Nicotinamide treatment was profoundly protective in D2 mice. It also protected against TNF?-induced retinal ganglion death in vivo as well as against retinal ganglion cell death in an axotomy culture system. Regarding Dr. Quigley's comments on our optic nerve and retinal ganglion cell analyses in D2 mice, axon counts have been performed confirming the protection in treated mice. These data were not shown in the original Science paper but have now been included in a subsequent manuscript that is under consideration. We included data for our morphological determination of the degree of optic nerve damage using PPD stained nerves in the Science paper (Figure 2B). We included this data, as a large number of eyes were assessed using this approach, and as this technique has been validated against axon counting in various publications with high reproducibility between masked investigators, e.g.3,4 PPD stains the myelin sheathes of axons darkly but more lightly stains other nerve components in healthy nerves. Its great value and sensitivity is in detecting individual stressed or damaged axons among a sea of healthy axons. It allows this by differentially staining the axoplasm of such stressed or damaged axons more darkly than that of healthy axons. It detects stress/damage in axons that otherwise appear healthy and have an intact myelin sheath. As the severity of injury to an axon increases it becomes very darkly stained. Since axon number is variable in mouse nerves, and since PPD allows sensitive detection of damaged axons, we argue that this is a very sensitive approach for detecting disease especially at early stages of disease. Importantly, our method not only considers the number of healthy axons (light staining axoplasm) and damaged axons (darkly staining axoplasm) but also the cross sectional area of the nerve and the degree of gliosis. In the discussed study, >50% of the untreated control mice had very obvious and severe damage with massive axon loss and profound gliosis while this phenotype was only present in 3% of mice treated with the higher dose of nicotinamide. Dr. Quigley discusses numbers of eyes that need to be compared and that we only counted retinal ganglion cells for 8 eyes in each experimental group (shown in Figure 2C). We only counted retinal ganglion cells in 8 eyes per group, as this was only to confirm that the protection of retinal ganglion cell axons and retinal ganglion cell bodies were not uncoupled as distinct molecular processes participate in the degeneration of these neuronal compartments31,32 (i.e. that cell bodies were saved in eyes with protected axons but lost in eyes with axon loss). Our optic nerve analysis (Figure 2B) shows the robust nature of the nicotinamide protection. Figure 2B contained data for >50 eyes per group. The sample size is listed in the legend for Figure 2B, panel F as the nerve images are shown in F. The same data is plotted as a histogram in Figure 2B. We apologize that this may not have been adequately clear. In total, Figure 2B shows data for 191 nicotinamide treated nerves and 136 untreated controls. Adding confidence of the importance of NAD increasing treatments for glaucoma, the protection has proven robust for >620 treated DBA/2J eyes that we have now published. (Breakdown: 274, nicotinamide treatment alone; 349, Wlds gene, Nmnat1 gene therapy, or combination of gene therapy and nicotinamide (see below); 315, untreated controls3,7,10,11). Regarding axon transport, we used cholera toxin B with a fluorescent tag as a marker of axoplasmic transport. Although not empirically quantified, labeling was absent from all brains with severe optic nerve disease while there was qualitatively normal cholera toxin B labeling in the superior colliculus and lateral geniculate nucleus of protected mice with no optic nerve disease. Combined with pattern electroretinography analysis this demonstrates that in nicotinamide treated mice retinal ganglion cells and their axons are both histologically and functionally protected from glaucoma.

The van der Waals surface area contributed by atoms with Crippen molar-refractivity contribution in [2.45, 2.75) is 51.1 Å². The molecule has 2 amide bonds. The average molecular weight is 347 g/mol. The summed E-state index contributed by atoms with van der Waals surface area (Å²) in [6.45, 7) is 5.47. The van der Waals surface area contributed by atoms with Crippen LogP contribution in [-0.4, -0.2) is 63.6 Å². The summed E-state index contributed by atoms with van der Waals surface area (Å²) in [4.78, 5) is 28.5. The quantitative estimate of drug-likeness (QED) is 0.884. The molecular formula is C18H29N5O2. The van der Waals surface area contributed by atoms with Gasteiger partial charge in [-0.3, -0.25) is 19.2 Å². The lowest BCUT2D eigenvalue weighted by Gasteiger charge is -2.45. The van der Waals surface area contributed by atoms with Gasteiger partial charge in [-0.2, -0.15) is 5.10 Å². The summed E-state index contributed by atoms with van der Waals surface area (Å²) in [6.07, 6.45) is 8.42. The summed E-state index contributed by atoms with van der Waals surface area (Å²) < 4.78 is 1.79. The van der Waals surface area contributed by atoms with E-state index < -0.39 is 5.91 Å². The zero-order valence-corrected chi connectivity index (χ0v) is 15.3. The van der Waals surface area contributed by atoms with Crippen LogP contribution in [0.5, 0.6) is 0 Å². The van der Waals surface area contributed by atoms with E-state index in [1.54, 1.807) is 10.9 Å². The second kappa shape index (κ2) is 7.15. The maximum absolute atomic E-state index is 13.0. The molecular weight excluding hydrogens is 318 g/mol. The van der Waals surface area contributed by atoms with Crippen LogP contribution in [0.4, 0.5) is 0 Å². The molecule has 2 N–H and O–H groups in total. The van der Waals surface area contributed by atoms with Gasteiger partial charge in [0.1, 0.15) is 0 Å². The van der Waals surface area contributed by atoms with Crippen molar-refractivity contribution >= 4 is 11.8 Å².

We next tested a gene therapy, over-expressing Nmnat1 (a terminal enzyme in NAD production). NMNATs has been shown to be protective in other axon degeneration systems and in induced glaucomas.21,33-35 Gene therapy of Nmnat1 was protective against glaucoma in D2 eyes and showed additional protection when combined with nicotinamide administration (at the lower dose of 550 mg/kg/d). We agree with Dr. Martin's comment on a somal/ nuclear versus axonal site of action for this treatment. In this gene therapy experiment, the entire gene of interest (Nmnat1) was overexpressed. The nuclear localization signal (NLS) was intact, and so the protein product (NMNAT1) should be localized predominantly at the nucleus within the soma. Poly ADP ribose polymerase (PARP) increases in retinal ganglion cells during pre-degenerative stages of D2 glaucoma. Since PARP depletes nuclear NAD and the NMNAT1 NLS was intact, it seems most likely that NAD-mediated protection is mediated within the nucleus of the cell body; however, a role within axons cannot be ruled out.
Dr. Welsbie raises an important point regarding potential independent effects of nicotinamide and NMNAT1. Given the roles of NAD in aging and metabolism, increasing NAD(t) levels are likely to be a key component of the protection. In this context NMNATs are likely to be the main effector. We have previously demonstrated that WLDS can protect D2 eyes from glaucoma.3 In a recent publication, we demonstrated that WLDS increases NAD(t) levels in the retina, and that the combination of WLDS plus nicotinamide offers near-complete protection from glaucoma (94% eyes have no detectable glaucoma).10 This further supports a key role for increased NAD(t) levels, but other NAD independent effects of WLDS cannot be ruled out as at least partially contributing to the protection. Dr. Welsbie also points out that NMNAT1 has an inhibitory effect on SARM - an important NAD degrading molecule during axon degeneration. In addition to being an NAD precursor, nicotinamide also has other importance molecular properties that might contribute to its protective effect in glaucoma including inhibition of the NAD consumers CD3836, PARPs37, and histone deacetylases23,38, as well as ADP-ribosyl cylase39-41 which impacts vascular tone and calcium signalling. This combination of functions may explain why nicotinamide is so protective against D2 glaucoma.
To conclude, we thank the commentators for their thoughtful discussion and insightful comments. We look forward to working with the glaucoma research community to continue exploring the role of mitochondrial biology, NAD, and NAD-based treatments in glaucoma.